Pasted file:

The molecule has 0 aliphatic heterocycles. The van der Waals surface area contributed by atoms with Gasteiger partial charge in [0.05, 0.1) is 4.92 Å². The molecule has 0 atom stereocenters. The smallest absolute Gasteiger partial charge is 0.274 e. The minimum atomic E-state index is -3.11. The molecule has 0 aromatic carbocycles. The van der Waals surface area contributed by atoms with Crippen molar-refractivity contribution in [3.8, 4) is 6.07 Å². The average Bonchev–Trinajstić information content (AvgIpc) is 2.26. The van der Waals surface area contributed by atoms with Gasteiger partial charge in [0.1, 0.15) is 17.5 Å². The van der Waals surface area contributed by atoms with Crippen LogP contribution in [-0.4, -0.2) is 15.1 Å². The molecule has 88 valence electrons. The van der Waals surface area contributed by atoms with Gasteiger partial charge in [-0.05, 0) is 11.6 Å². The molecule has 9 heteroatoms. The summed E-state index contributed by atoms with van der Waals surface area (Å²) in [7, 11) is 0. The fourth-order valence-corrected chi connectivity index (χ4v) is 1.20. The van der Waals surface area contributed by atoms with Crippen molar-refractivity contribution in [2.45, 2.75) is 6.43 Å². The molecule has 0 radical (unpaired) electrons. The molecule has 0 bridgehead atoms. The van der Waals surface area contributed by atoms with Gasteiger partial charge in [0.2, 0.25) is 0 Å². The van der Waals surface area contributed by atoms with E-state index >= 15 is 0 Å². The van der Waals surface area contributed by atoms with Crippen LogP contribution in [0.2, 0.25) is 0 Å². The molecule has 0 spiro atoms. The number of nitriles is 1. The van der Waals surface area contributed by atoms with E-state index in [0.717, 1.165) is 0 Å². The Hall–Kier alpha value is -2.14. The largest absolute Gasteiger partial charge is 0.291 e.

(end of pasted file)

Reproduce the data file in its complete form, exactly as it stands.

The molecule has 0 aliphatic heterocycles. The van der Waals surface area contributed by atoms with Gasteiger partial charge in [0.05, 0.1) is 4.92 Å². The molecule has 0 atom stereocenters. The smallest absolute Gasteiger partial charge is 0.274 e. The minimum atomic E-state index is -3.11. The molecule has 0 aromatic carbocycles. The van der Waals surface area contributed by atoms with Crippen molar-refractivity contribution in [3.8, 4) is 6.07 Å². The average Bonchev–Trinajstić information content (AvgIpc) is 2.26. The van der Waals surface area contributed by atoms with Gasteiger partial charge in [0.1, 0.15) is 17.5 Å². The van der Waals surface area contributed by atoms with Crippen LogP contribution in [-0.4, -0.2) is 15.1 Å². The molecule has 88 valence electrons. The van der Waals surface area contributed by atoms with Gasteiger partial charge in [-0.05, 0) is 11.6 Å². The molecule has 9 heteroatoms. The summed E-state index contributed by atoms with van der Waals surface area (Å²) in [7, 11) is 0. The fourth-order valence-corrected chi connectivity index (χ4v) is 1.20. The van der Waals surface area contributed by atoms with Crippen molar-refractivity contribution in [2.45, 2.75) is 6.43 Å². The molecule has 0 radical (unpaired) electrons. The molecule has 0 bridgehead atoms. The van der Waals surface area contributed by atoms with Gasteiger partial charge in [0.2, 0.25) is 0 Å². The van der Waals surface area contributed by atoms with E-state index >= 15 is 0 Å². The van der Waals surface area contributed by atoms with Crippen LogP contribution in [0.2, 0.25) is 0 Å². The molecule has 0 spiro atoms. The number of nitriles is 1. The van der Waals surface area contributed by atoms with E-state index in [0.717, 1.165) is 0 Å². The Hall–Kier alpha value is -2.14. The largest absolute Gasteiger partial charge is 0.291 e.